Nanotechnology Now

Our NanoNews Digest Sponsors





Heifer International

Wikipedia Affiliate Button


android tablet pc

Home > Press > Nanoparticles seen as artificial atoms: Berkeley Lab researchers observations of nanorod crystal growth points way to next-generation energy devices

These are sequential color TEM images showing the growth of Pt3Fe nanorods over time, displayed as minutes:seconds. At the far right, twisty nanoparticle chains straighten and stretch into nanorods.

Credit: Images courtesy of Haimei Zheng
These are sequential color TEM images showing the growth of Pt3Fe nanorods over time, displayed as minutes:seconds. At the far right, twisty nanoparticle chains straighten and stretch into nanorods.

Credit: Images courtesy of Haimei Zheng

Abstract:
In the growth of crystals, do nanoparticles act as "artificial atoms" forming molecular-type building blocks that can assemble into complex structures? This is the contention of a major but controversial theory to explain nanocrystal growth. A study by researchers at the U.S. Department of Energy (DOE)'s Lawrence Berkeley National Laboratory (Berkeley Lab) may resolve the controversy and point the way to energy devices of the future.

Nanoparticles seen as artificial atoms: Berkeley Lab researchers observations of nanorod crystal growth points way to next-generation energy devices

Berkeley, CA | Posted on May 24th, 2012

Led by Haimei Zheng, a staff scientist in Berkeley Lab's Materials Sciences Division, the researchers used a combination of transmission electron microscopy and advanced liquid cell handling techniques to carry out real-time observations of the growth of nanorods from nanoparticles of platinum and iron. Their observations support the theory of nanoparticles acting like artificial atoms during crystal growth.

"We observed that as nanoparticles become attached they initially form winding polycrystalline chains," Zheng says. "These chains eventually align and attach end-to-end to form nanowires that straighten and stretch into single crystal nanorods with length-to-thickness ratios up to 40:1. This nanocrystal growth process, whereby nanoparticle chains as well as nanoparticles serve as the fundamental building blocks for nanorods, is both smart and efficient."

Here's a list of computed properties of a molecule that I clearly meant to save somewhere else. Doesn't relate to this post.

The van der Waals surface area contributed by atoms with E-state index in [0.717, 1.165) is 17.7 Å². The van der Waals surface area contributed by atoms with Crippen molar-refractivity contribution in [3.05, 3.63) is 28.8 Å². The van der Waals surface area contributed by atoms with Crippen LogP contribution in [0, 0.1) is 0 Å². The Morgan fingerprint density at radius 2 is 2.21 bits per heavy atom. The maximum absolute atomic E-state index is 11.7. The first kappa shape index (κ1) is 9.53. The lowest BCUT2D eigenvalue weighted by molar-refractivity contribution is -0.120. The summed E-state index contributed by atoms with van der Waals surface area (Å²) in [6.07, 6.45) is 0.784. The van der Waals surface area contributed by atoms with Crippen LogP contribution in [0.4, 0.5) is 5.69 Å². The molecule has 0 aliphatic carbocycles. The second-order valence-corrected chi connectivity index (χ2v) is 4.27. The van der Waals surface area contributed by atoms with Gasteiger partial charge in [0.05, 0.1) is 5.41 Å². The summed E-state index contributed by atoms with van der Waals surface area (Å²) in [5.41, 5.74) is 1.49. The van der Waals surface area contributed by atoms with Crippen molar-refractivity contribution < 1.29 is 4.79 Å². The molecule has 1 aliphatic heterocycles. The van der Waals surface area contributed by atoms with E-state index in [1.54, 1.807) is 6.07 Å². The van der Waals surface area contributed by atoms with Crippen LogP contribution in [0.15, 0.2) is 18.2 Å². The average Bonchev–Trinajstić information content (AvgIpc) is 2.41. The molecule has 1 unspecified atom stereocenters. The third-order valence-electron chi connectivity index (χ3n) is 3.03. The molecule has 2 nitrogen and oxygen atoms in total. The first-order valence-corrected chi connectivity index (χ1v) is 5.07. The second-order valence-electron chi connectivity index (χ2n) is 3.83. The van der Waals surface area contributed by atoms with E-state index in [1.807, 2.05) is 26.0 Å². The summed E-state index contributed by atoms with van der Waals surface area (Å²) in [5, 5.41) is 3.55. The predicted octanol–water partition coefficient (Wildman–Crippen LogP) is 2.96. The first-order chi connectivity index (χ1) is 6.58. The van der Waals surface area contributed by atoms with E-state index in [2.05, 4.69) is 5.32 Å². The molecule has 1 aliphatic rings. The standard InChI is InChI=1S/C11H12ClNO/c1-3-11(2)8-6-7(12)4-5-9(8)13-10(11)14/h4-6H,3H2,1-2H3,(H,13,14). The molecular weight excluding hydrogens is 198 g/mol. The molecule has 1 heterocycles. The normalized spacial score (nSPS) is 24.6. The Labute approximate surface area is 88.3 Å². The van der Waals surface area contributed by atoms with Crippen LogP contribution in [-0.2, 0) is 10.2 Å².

Zheng is the corresponding author of a paper describing this research in the journal Science. The paper is titled "Real-Time Imaging of Pt3Fe Nanorod Growth in Solution." Co-authors are Hong-Gang Liao, Likun Cui and Stephen Whitelam.

If the near limitless potential of nanotechnology is to even be approached, scientists will need a much better understanding of how nano-sized particles can assemble into hierarchical structures of ever-increasing organization and complexity. Such understanding comes from tracking nanoparticle growth trajectories and determining the forces that guide these trajectories.

Through the use of transmission electron microscopy and liquid observation cells, scientists at Berkeley Lab and elsewhere have made significant progress in observing nanoparticle growth trajectories, including the oriented attachment of nanoparticles - the chemical phenomenon that starts the growth of nanocrystals in solution. However, these observations have typically been limited to the first few minutes of crystal growth. In their study, Zheng and her colleagues were able to extend the time of observation from minutes to hours.

"The key to studying the growth of colloidal nanocrystals with different shapes and architectures is to maintain the liquid in the viewing window long enough to allow complete reactions," Zheng says. "We dissolved molecular precursors of platinum and iron in an organic solvent and used capillary pressure to draw the growth solution into a silicon-nitride liquid cell that we sealed with epoxy. The sealing of the cell was especially important as it helped keep the liquid from turning viscous over time. Previously, we'd often see the liquids become viscous and this would prevent the nanoparticle interactions that drive crystal growth from taking place."